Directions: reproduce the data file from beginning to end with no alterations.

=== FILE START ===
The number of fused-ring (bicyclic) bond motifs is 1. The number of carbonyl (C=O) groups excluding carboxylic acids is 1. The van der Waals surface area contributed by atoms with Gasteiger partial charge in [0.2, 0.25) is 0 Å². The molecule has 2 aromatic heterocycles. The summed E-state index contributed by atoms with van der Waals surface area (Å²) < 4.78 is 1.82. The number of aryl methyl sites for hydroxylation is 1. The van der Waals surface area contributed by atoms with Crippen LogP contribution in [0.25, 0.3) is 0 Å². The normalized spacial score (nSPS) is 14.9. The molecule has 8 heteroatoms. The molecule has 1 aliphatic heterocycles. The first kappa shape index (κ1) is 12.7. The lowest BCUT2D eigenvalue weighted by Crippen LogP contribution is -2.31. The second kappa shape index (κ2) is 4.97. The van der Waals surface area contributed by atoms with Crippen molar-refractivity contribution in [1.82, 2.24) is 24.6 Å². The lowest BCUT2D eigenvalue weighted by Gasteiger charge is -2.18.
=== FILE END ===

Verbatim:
The number of fused-ring (bicyclic) bond motifs is 1. The number of carbonyl (C=O) groups excluding carboxylic acids is 1. The van der Waals surface area contributed by atoms with Gasteiger partial charge in [0.2, 0.25) is 0 Å². The molecule has 2 aromatic heterocycles. The summed E-state index contributed by atoms with van der Waals surface area (Å²) < 4.78 is 1.82. The number of aryl methyl sites for hydroxylation is 1. The van der Waals surface area contributed by atoms with Crippen LogP contribution in [0.25, 0.3) is 0 Å². The normalized spacial score (nSPS) is 14.9. The molecule has 8 heteroatoms. The molecule has 1 aliphatic heterocycles. The first kappa shape index (κ1) is 12.7. The lowest BCUT2D eigenvalue weighted by Crippen LogP contribution is -2.31. The second kappa shape index (κ2) is 4.97. The van der Waals surface area contributed by atoms with Crippen molar-refractivity contribution in [1.82, 2.24) is 24.6 Å². The lowest BCUT2D eigenvalue weighted by Gasteiger charge is -2.18.